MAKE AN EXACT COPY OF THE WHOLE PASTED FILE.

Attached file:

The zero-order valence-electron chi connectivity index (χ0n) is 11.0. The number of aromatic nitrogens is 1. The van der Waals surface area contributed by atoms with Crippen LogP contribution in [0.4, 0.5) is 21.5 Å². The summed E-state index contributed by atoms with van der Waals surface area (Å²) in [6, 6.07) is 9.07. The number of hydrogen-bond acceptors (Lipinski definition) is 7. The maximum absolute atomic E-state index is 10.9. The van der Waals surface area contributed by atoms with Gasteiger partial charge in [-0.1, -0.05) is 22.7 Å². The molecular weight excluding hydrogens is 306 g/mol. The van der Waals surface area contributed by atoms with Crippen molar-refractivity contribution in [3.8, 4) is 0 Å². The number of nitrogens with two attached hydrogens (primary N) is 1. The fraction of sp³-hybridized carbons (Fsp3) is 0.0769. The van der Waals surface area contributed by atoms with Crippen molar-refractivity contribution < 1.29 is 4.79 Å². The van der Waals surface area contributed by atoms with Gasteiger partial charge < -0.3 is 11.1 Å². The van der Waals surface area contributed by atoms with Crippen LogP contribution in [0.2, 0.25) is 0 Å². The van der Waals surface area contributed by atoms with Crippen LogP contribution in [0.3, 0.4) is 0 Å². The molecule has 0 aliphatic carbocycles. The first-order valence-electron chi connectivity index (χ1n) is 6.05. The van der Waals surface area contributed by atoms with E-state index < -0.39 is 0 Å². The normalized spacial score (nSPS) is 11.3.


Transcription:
The zero-order valence-electron chi connectivity index (χ0n) is 11.0. The number of aromatic nitrogens is 1. The van der Waals surface area contributed by atoms with Crippen LogP contribution in [0.4, 0.5) is 21.5 Å². The summed E-state index contributed by atoms with van der Waals surface area (Å²) in [6, 6.07) is 9.07. The number of hydrogen-bond acceptors (Lipinski definition) is 7. The maximum absolute atomic E-state index is 10.9. The van der Waals surface area contributed by atoms with Gasteiger partial charge in [-0.1, -0.05) is 22.7 Å². The molecular weight excluding hydrogens is 306 g/mol. The van der Waals surface area contributed by atoms with Crippen molar-refractivity contribution in [3.8, 4) is 0 Å². The number of nitrogens with two attached hydrogens (primary N) is 1. The fraction of sp³-hybridized carbons (Fsp3) is 0.0769. The van der Waals surface area contributed by atoms with Crippen molar-refractivity contribution < 1.29 is 4.79 Å². The van der Waals surface area contributed by atoms with Gasteiger partial charge < -0.3 is 11.1 Å². The van der Waals surface area contributed by atoms with Crippen LogP contribution in [0.2, 0.25) is 0 Å². The van der Waals surface area contributed by atoms with Crippen LogP contribution in [0.3, 0.4) is 0 Å². The molecule has 0 aliphatic carbocycles. The first-order valence-electron chi connectivity index (χ1n) is 6.05. The van der Waals surface area contributed by atoms with E-state index < -0.39 is 0 Å². The normalized spacial score (nSPS) is 11.3.